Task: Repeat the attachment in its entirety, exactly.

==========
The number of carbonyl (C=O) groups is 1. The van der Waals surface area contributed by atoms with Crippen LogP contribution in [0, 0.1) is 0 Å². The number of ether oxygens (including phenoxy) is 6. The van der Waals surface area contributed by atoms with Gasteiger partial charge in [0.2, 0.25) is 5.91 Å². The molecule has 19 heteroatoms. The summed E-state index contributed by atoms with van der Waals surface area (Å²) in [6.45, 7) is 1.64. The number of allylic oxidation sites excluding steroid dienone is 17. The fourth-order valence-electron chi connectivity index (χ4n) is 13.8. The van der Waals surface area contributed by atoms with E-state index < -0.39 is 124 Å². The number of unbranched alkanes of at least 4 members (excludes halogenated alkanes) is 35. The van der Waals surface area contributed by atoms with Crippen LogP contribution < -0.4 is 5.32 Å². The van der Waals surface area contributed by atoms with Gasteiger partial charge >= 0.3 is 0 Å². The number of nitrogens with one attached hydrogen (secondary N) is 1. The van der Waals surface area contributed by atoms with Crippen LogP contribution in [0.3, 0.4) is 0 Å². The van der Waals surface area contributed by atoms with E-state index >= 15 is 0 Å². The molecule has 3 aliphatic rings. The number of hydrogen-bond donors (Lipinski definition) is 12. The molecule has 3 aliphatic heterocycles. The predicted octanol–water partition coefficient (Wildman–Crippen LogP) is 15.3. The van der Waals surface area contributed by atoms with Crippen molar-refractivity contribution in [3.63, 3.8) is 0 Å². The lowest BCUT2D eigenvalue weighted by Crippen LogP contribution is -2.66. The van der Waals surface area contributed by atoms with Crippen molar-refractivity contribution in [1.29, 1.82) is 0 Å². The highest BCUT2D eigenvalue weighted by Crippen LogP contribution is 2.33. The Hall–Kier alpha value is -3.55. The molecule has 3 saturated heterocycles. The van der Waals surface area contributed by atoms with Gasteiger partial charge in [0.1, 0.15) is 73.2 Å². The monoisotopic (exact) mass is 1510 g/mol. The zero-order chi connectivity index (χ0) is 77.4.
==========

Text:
The number of carbonyl (C=O) groups is 1. The van der Waals surface area contributed by atoms with Crippen LogP contribution in [0, 0.1) is 0 Å². The number of ether oxygens (including phenoxy) is 6. The van der Waals surface area contributed by atoms with Gasteiger partial charge in [0.2, 0.25) is 5.91 Å². The molecule has 19 heteroatoms. The summed E-state index contributed by atoms with van der Waals surface area (Å²) in [6.45, 7) is 1.64. The number of allylic oxidation sites excluding steroid dienone is 17. The fourth-order valence-electron chi connectivity index (χ4n) is 13.8. The van der Waals surface area contributed by atoms with E-state index < -0.39 is 124 Å². The number of unbranched alkanes of at least 4 members (excludes halogenated alkanes) is 35. The van der Waals surface area contributed by atoms with Crippen LogP contribution < -0.4 is 5.32 Å². The van der Waals surface area contributed by atoms with Gasteiger partial charge >= 0.3 is 0 Å². The number of nitrogens with one attached hydrogen (secondary N) is 1. The van der Waals surface area contributed by atoms with Crippen LogP contribution in [0.3, 0.4) is 0 Å². The van der Waals surface area contributed by atoms with E-state index >= 15 is 0 Å². The molecule has 3 aliphatic rings. The number of hydrogen-bond donors (Lipinski definition) is 12. The molecule has 3 aliphatic heterocycles. The predicted octanol–water partition coefficient (Wildman–Crippen LogP) is 15.3. The van der Waals surface area contributed by atoms with Crippen molar-refractivity contribution in [3.63, 3.8) is 0 Å². The lowest BCUT2D eigenvalue weighted by Crippen LogP contribution is -2.66. The van der Waals surface area contributed by atoms with Crippen molar-refractivity contribution in [1.29, 1.82) is 0 Å². The highest BCUT2D eigenvalue weighted by Crippen LogP contribution is 2.33. The Hall–Kier alpha value is -3.55. The molecule has 3 saturated heterocycles. The van der Waals surface area contributed by atoms with Gasteiger partial charge in [0.1, 0.15) is 73.2 Å². The monoisotopic (exact) mass is 1510 g/mol. The zero-order chi connectivity index (χ0) is 77.4.